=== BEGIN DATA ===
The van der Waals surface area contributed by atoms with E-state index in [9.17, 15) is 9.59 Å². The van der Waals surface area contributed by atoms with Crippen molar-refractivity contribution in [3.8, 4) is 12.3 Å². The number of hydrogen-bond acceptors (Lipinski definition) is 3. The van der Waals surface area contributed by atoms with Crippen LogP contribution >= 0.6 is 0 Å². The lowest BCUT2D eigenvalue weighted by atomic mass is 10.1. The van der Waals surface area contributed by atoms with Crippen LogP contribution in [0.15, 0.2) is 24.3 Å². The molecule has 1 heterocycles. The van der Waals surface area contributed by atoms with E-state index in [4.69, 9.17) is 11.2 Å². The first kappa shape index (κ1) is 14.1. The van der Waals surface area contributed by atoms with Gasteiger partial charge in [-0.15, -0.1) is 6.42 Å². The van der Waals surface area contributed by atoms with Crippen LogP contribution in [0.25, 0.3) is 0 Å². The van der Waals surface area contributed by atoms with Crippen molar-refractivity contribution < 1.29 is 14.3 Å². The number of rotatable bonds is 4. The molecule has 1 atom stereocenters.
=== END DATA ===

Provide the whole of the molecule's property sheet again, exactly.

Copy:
The van der Waals surface area contributed by atoms with E-state index in [9.17, 15) is 9.59 Å². The van der Waals surface area contributed by atoms with Crippen molar-refractivity contribution in [3.8, 4) is 12.3 Å². The number of hydrogen-bond acceptors (Lipinski definition) is 3. The van der Waals surface area contributed by atoms with Crippen LogP contribution >= 0.6 is 0 Å². The lowest BCUT2D eigenvalue weighted by atomic mass is 10.1. The van der Waals surface area contributed by atoms with Crippen LogP contribution in [0.15, 0.2) is 24.3 Å². The molecule has 1 heterocycles. The van der Waals surface area contributed by atoms with E-state index in [4.69, 9.17) is 11.2 Å². The first kappa shape index (κ1) is 14.1. The van der Waals surface area contributed by atoms with Gasteiger partial charge in [-0.15, -0.1) is 6.42 Å². The van der Waals surface area contributed by atoms with Crippen LogP contribution in [0.25, 0.3) is 0 Å². The van der Waals surface area contributed by atoms with Crippen molar-refractivity contribution < 1.29 is 14.3 Å². The number of rotatable bonds is 4. The molecule has 1 atom stereocenters.